Oh, did I not mention the Triathlon? I am doing a Triathlon on June 6th. I am pretty excited, feeling pretty ready. If you are reading this and have ever thought about doing one, you should bite the bullet and do a sprint one with me this summer. Especially if you live close by, as I would love to have a training partner sometimes.

You know you want to.

Letting Go

Monday, February 9th, 2009

Last week, after weeks of being sick, and missing workouts, and just generally getting behind in my training for the half-marathon in March, I was getting downright depressed. I think it was a combination of not working out regularly (loss of endorphins), not feeling good, along with the other stresses of parenthood, work, and home. I was just blue. There were a few times I didn’t really want to get out of bed, or if I did, then I would just want to lay on the couch. I could feel depression sucking everything good out of my life. I know depression – I have been depressed, and I have dealt with depression in those I love. I recognized the signs. I also recognized that even when you recognize the signs, you don’t just snap out of it and feel better. I am lucky that I have only one time been so depressed that I just wanted to give up, and when I couldn’t pull myself out of it.

In the course of all this, I realized that one of the problems was me beating myself up for having gotten behind in my training. I was at the point where i didn’t feel like I could ever catch up, and that I would do worse than my first race or worse, injure myself trying to play catch up too fast.

I was drying my hair, and I made an executive decision. I would just forget about the race in March.

It was like a weight was lifted. Here i was beating myself up about not meeting a goal that I had put on myself. No one else had chosen that goal for me; I chose it for myself, and all the guilt I felt was my very own doing. Why would I do this to myself? The answer to the problem was right in front of me. I just let it go.

So, i scrapped the idea of doing that half. There will be tons others. And i turned around and decided to start small again, pick a 5k that is coming up soon, just to keep me honest, and pick a Sprint Triathlon that I want to do, and start training for that.

I feel a hundred times better. I am lucky that my depression was situational, and I could fix it. And taking one thing off my plate really did solve the problem.

I know I have highly suggested picking goals and meeting them. It gives me great joy and power to pick a goal and follow through with it. But sometimes, i think the harder lesson for me is the one about learning when to let go, when to drop one of the many balls I juggle.

I’m still going to be a little sad come March when everyone is running, though.


Thursday, January 10th, 2008

I hate New Year’s Resolutions. I never keep them. Ever. Okay, I did make a NY resolution to quit smoking and it stuck. Twice. The first time I quit for two years and then I decided I could have one when I was drinking and then suddenly I was smoking again. A couple of years later, though, i decided enough was enough. I quit in January of 2002, and this January makes six years I’ve gone without one, which is more than I can say for a certain Creeker who would have had me beat by years if he hadn’t given in to drunken nostalgia one fateful night in December of 2006. That is surely bad karma catching up with him for teaching me to smoke in the first place.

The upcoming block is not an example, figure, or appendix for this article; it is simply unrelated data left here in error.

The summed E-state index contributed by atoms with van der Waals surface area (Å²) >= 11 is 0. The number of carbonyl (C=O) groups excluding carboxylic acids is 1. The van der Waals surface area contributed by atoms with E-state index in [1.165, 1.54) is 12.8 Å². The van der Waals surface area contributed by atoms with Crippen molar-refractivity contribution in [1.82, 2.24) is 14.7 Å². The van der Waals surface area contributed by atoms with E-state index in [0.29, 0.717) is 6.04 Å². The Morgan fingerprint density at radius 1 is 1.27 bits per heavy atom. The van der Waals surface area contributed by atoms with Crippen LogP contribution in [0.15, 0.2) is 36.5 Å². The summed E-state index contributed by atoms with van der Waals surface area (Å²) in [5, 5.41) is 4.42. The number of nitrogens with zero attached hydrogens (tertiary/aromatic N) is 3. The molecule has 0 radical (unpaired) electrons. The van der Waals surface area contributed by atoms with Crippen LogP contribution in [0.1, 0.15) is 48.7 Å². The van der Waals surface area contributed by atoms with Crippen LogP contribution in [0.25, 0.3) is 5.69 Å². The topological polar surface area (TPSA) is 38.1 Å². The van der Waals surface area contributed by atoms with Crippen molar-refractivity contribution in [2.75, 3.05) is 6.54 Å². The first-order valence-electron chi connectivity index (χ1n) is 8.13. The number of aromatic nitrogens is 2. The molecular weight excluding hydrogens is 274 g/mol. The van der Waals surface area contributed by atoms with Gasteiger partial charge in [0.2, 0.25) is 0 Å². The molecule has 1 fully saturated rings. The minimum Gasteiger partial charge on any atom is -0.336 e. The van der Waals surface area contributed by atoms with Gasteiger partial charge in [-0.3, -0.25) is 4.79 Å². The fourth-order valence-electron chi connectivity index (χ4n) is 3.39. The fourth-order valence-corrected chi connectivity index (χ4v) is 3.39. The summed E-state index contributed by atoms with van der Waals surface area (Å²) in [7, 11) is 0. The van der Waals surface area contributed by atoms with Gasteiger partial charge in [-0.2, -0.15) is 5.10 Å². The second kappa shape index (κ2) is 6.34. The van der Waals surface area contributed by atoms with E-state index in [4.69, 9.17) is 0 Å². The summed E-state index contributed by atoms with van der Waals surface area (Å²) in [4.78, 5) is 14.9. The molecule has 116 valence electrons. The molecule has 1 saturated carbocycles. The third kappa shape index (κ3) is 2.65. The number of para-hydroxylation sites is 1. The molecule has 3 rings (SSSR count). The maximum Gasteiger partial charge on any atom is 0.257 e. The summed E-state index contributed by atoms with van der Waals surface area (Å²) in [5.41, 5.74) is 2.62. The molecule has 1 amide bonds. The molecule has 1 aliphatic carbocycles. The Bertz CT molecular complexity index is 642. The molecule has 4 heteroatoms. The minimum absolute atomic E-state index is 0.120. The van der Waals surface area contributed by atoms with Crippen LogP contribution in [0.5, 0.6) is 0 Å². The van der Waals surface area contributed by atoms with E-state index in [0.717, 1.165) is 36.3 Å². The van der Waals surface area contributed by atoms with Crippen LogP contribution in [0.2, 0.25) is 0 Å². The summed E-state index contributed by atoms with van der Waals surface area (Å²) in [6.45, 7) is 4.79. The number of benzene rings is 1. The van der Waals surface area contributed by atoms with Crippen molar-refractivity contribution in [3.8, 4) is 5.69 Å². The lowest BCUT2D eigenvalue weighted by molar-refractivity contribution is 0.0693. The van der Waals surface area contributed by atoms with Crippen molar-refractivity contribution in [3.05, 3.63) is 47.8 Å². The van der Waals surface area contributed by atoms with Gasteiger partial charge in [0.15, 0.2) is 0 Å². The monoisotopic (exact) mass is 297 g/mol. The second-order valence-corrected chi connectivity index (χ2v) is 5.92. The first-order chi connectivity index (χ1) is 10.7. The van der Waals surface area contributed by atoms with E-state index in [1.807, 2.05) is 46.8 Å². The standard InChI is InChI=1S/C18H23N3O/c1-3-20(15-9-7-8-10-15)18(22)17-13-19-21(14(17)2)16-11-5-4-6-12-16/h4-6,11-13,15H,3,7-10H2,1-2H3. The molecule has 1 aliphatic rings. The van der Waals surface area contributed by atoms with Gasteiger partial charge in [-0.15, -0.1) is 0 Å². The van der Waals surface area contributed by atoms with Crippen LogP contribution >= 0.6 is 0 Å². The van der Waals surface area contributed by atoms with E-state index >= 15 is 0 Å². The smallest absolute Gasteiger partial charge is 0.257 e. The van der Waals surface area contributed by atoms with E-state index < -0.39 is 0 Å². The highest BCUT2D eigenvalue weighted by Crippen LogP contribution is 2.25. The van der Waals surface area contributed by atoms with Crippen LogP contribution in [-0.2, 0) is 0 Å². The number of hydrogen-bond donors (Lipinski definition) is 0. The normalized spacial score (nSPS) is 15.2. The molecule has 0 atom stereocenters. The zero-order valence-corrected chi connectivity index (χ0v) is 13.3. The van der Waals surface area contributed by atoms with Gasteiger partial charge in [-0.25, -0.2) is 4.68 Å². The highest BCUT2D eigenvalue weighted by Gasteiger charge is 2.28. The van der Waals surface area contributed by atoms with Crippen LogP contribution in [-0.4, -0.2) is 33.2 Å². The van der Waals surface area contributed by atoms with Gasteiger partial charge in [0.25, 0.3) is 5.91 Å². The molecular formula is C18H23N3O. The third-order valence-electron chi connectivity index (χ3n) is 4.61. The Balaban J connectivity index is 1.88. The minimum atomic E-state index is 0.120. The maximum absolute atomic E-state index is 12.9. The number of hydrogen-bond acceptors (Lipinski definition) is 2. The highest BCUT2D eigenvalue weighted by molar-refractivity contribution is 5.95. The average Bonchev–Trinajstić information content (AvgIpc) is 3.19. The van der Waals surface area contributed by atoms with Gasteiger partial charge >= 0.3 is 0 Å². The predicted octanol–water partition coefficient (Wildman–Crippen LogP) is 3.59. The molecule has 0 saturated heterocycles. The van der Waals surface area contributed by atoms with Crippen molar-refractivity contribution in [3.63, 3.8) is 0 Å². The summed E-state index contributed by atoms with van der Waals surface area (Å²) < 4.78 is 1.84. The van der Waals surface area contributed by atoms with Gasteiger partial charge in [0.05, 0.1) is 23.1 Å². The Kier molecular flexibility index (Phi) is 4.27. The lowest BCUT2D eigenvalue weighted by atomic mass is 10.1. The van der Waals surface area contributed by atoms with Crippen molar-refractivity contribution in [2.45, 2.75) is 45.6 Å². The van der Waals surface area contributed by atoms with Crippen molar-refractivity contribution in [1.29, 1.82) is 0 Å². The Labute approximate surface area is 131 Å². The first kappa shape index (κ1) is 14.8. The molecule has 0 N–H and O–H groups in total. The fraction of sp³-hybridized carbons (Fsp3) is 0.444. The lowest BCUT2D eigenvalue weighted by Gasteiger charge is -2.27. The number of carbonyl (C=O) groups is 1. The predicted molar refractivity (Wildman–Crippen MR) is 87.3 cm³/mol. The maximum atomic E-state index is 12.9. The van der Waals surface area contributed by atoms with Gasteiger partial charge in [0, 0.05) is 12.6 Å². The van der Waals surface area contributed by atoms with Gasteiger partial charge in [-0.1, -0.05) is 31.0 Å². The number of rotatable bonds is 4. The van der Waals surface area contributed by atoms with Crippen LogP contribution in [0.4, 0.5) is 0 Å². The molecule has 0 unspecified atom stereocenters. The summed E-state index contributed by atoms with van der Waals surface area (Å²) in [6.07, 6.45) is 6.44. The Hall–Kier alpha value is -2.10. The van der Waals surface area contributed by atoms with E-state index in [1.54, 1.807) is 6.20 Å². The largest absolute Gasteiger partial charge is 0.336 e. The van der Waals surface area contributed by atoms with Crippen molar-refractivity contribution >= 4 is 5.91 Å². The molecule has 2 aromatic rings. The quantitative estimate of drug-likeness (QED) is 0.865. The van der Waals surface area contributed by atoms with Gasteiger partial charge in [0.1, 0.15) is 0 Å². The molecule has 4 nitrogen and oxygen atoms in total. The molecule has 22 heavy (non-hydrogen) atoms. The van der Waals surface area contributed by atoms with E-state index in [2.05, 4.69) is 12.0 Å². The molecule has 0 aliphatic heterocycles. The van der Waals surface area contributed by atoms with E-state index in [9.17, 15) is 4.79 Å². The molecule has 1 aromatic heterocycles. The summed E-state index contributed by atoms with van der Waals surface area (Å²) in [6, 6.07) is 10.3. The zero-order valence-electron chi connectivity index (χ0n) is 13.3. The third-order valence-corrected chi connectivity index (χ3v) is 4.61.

Blame others. That’s what my family does.

Anyway, in the spirit of New Year’s Resolve, here is my plan for things I’d like to do this year.

Open-Ended Nebulous Stuff:

Watch Less TV, Write More
Be more Patient, especially with the children
Not raise my voice as much with the children
Be more consistent with children’s discipline, (in particular, Timeouts.)
Go Out More
Be more positive

Measurable Goals:
Lose the stupid weight already!!!!
Run at least 1 10k
Run a Half.
Do my first tri.
Complete three short stories that I am happy with and make sure other people read them, rather than hording them and telling myself I am not good enough.

The hard one here is the tri, because of the need to have real time on the bike, and that requires TIME. Time is definitely my difficulty, management-wise. I am amazed that people with children ever become serious athletes. (Steph and Nat amaze me, pretty much daily, with their dedication and time management skills.)

Okay, the letting people read what I write part is hard, too, because I am pretty self-conscious about it, and the first go-round did not go very well. I am going to bite the bullet, though.

Anyway, that’s what’s up for me this year. Make sure to ask me how I’m doing, so that I am embarrassed into action every once in a while. I have a funny feeling that this is going to turn into a “Todd picking his hangnails” situation. When Todd and I first started dating, I noticed he wore band-aids on his fingers a lot. I did not like that. Band aids are gross. So, he admitted that picking at his hangnails was a bad habit he would like to quit and for me to tell him if he was doing it in front of me, because sometimes he didn’t even realize he was doing it. I don’t think he realized back in ’99 that he would still be sitting next to me on the couch in 2008, and I would still be telling him to stop picking at his hangnails.

Taking Me Down a Notch

Thursday, July 26th, 2007

A funny thing about kids is how they take you down a notch, at just the right time, usually when you are feeling really good about yourself.

Yesterday, rather than do my usual run, I decided to do a little test of myself. My friends Natalie and Steph are both running the Hansgrohe Triathlon in a couple of weeks, and I had thought about doing it, but decided that I was taking on too much too soon and declined. I have always wanted to do one, because I love swimming and because I get bored easily, and I think training for three sports sounds a lot more fun than training for only one. In fact, before Nat and Steph decided to do this one a couple of months ago, I was already eyeing one for either May or June of next year (there are a couple that time of year just for beginners). In preparation for that, I had already starting swimming and biking on my cross-training days in my run schedule.